He teaches art theory and visual culture studies at Kaywon University of Art and Design, South Korea. He was a dramaturge of performing works as Big Big Thank you (2016), CROSS-CUT 2015 among others, and an instructor of “Choreography LAB” for Korea National Contemporary Dance Company during 2014–16. He is a chief-editor of Journal Noon for Gwangju Biennale and an editor of Culture/Science quarterly journal. He is the author of books as Nap of the Dialectics: Antagonism and Politics (2016) and have co-authored books as Possible Another World: Marxism and the Transformation of Everyday Life (2015) among others.
Keisuke Sakurai (Musician / Dance Critic)
He has released solo albums IS IT JAPAN? and hinemi and published books including Nishiazabu Dance Seminar. As an organizer, he held “Azumabashi Dance Crossing” from 2004 to 2013 and managed a space SNAC from 2010. As a musician, he has collaborated with theatre and dance artists/groups including U-enchi Saisei Jigyodan, Chiten and Mikuni Yanaihara.
Tadashi Uchino (Professor of Performance Studies, Department of Interdisciplinary Cultural Studies, Graduate School of Arts and Sciences, The University of Tokyo)
Born in Kyoto in 1957. Received his MA from the Graduate School of Humanities, the University of Tokyo. Currently a professor at the university specializing in performance studies. His publication includes The Melodramatic Revenge: Theatre of the Private in the 1980s (1996), From Melodrama to Performance: The Twentieth Century American Theatre (2001), Crucible Bodies: Postwar Japanese Performance from Brecht to the New Millennium (Seagull Books, London, 2009) and The Location of J Theatre: Towards Transnational Mobilities (2016). A member of board of directors for the Saison Foundation, Kanagawa Arts Foundation and Arts Council Tokyo and a member of ZUNI Icosahedron’s Artistic Advisory Committee.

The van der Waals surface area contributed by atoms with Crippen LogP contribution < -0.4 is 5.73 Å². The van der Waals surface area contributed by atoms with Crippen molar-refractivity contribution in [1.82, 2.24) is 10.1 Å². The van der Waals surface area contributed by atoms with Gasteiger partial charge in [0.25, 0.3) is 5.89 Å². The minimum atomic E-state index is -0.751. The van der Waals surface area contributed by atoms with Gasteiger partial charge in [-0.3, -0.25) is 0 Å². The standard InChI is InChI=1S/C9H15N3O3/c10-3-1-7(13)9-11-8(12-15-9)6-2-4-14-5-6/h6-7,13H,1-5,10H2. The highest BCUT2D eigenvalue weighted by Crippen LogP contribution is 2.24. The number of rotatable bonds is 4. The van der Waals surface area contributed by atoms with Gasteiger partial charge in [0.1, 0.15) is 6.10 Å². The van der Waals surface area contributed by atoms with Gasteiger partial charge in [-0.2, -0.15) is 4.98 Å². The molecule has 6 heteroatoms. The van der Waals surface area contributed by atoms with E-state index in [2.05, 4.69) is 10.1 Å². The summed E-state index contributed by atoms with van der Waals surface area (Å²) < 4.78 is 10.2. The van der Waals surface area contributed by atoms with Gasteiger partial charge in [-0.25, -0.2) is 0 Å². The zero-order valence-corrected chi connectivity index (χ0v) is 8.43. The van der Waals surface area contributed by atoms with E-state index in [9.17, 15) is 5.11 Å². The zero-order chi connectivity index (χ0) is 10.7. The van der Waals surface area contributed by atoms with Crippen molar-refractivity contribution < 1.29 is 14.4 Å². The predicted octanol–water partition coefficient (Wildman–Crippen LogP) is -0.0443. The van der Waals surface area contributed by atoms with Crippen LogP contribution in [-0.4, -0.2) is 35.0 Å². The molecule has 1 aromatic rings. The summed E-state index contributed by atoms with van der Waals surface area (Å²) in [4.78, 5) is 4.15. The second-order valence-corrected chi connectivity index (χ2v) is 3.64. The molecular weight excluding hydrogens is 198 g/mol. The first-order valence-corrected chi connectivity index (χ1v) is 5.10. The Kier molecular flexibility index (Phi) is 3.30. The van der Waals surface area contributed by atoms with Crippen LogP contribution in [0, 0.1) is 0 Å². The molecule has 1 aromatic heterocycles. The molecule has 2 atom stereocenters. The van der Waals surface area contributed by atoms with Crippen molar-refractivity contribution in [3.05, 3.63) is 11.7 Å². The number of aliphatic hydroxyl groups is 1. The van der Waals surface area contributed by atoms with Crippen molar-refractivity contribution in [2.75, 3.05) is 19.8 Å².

Ong Keng Sen (Theatre Director / Festival Director, Singapore International Festival of Arts)
Ong Keng Sen is the Festival Director of Singapore International Festival of Arts and the founder of Arts Network Asia. He is a performance director who has actively contributed to the evolution and the subsequent transglobalisation of the Asian aesthetic in contemporary arts. Ong created the internationally-renown Flying Circus Project, and a critically-acclaimed Shakespeare trilogy beginning with Lear (1997). In 2016, he directed in his contemporary trademark style collaborating with Asian traditional artists, Richard Sandaime written by Hideki Noda.
Daisuke Muto (Dance Critic / Assistant Professor, Gunma Prefectural Women’s University / Choreographer)
Daisuke Muto’s current research interests are 1) global history of dance with emphasis on Asia in the 20th century, and 2) theory of choreography. He is the co-author of Choreography and Corporeality, Palgrave Macmillan, 2016, and History of Ballet and Dance (Japanese), Heibonsha, 2012. His papers include “What Happens When Contemporary Artists Learn Folk Performing Arts” (Japanese), Bulletin of Gunma Prefectural Women’s University, No.38, 2017. Since 2016, Muto curates international exchange program of Sanriku International Art Festival.